Special “Black Friday” Edition
- Exa announced a patent-pending methodology for identifying noise sources in aeroacoustic simulations.
- MSC Software released Marc 2015 for non-linear FEA simulations.
- From Warsaw comes QuickerSim, a CFD consultancy and makers of the CFD Toolbox for MATLAB.
- Symscape writes about why integrated meshing is a good thing.
- FEA for All delves into the topic of proper mesh density.
- Desktop Engineering shares information on Altair’s SimLab 14.0.
- IDC makes a few predictions about changes coming to software licensing in 2016 and #4 caught my eye: at least 3 software providers will announce their intent to end perpetual licensing. [You’ve read here before “Software licensing models have to change.” Is this it?]
- A recording of Flow Science’s recent webinar What’s New in FLOW-3D v11.1 is available online for you to watch. (Registration required.)
Would a Programmer by Any Other Name Smell as Sweet?
Earlier this month, an article in The Atlantic cause a bit of a stir when it asked programmers to stop calling themselves engineers. The essence of their argument as I understand it is that engineering is a profession built upon well-founded principles so as to properly serve the public trust. While reading the article I was reminded of the old joke that if engineers designed and constructed buildings the way programmers design and build programs, we’d all be living in caves.
In rebuttal, the folks at GrabCAD wrote Software Engineering is Engineering. Their argument as far as I can tell is that engineering is a systematic approach to design that focuses on practicality, safety, and resiliency. (Actually, there is debate within academia about exactly what software engineering is and implies.)
It’s pretty clear to me that The Atlantic is talking about engineer as a noun while GrabCAD is talking about engineer as a verb. (In fact, that distinction is made somewhere in one of the articles.) Keeping in mind that I’m an engineer by education (admitted bias), it’s my opinion that you shouldn’t have a job title of engineer unless you’ve graduated from an ABET-accredited engineering program. Whether or not you’re a licensed professional engineer (PE) takes being an engineer to a new level and we could debate all day whether all engineers could, should, or must be licensed as PEs.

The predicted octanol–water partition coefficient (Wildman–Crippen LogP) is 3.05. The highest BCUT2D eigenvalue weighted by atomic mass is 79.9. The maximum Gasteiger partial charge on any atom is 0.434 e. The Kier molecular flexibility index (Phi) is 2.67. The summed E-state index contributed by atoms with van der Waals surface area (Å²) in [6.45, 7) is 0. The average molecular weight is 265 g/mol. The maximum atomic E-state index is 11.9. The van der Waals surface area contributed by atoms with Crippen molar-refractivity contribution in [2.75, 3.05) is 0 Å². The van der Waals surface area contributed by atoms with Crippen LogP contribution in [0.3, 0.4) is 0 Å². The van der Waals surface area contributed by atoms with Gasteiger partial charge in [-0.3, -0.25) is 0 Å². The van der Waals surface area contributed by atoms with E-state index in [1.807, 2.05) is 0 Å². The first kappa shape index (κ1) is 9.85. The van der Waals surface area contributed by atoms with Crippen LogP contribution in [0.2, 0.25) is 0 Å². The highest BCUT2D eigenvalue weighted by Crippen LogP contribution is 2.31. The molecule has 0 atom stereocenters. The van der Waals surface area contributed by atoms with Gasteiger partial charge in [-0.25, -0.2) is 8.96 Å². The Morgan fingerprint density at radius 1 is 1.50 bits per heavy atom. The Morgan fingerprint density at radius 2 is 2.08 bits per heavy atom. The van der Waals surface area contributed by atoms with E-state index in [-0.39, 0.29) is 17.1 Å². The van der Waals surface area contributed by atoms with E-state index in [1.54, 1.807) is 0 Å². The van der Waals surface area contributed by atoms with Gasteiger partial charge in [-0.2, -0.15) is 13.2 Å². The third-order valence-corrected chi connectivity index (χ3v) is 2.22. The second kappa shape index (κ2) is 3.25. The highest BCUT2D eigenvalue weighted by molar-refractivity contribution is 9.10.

GrabCAD’s counter argument that a Facebook outage is no big deal compared to a building collapse strains credibility. After all, if Facebook with their resources can’t get this programming thing right, who can? But citing Facebook is also a bit of a red herring; how about hackable medical devices like pacemakers? How much engineering do you want in those?
Is it possible to be a good programmer without an engineering degree? Certainly. Is it possible to be a competent programmer by working within an engineered process? Yes. Can you be an engineer and a lousy programmer? Indeed you can.
But you’re not an engineer without the degree. And that’s not a value judgement relative to programmers and software developers. After all, a computer scientist isn’t an engineer either.
And don’t get me started on “Sanitation Engineers.”
Gallery of Fluid Motion 2015
From the recently concluded 2015 meeting of the American Physical Society Division of Fluid Dynamics meeting comes this video collection of the Gallery of Fluid Motion, 77 brief videos to which you can geek out and git yer flow on.
One that caught my eye is illustrated below, a computational laboratory for the study of transitional and turbulent boundary layers by Jin Lee at Johns Hopkins.
But I really enjoyed A Day in the Life of a Fluid Dynamicist from Reckinger, Reckinger, and Owkes at Montana State and Rua from Fairfield. Nicely done. [I hope you got interviewed by FYFD while at APS DFD because I think people will want to learn more about you all.]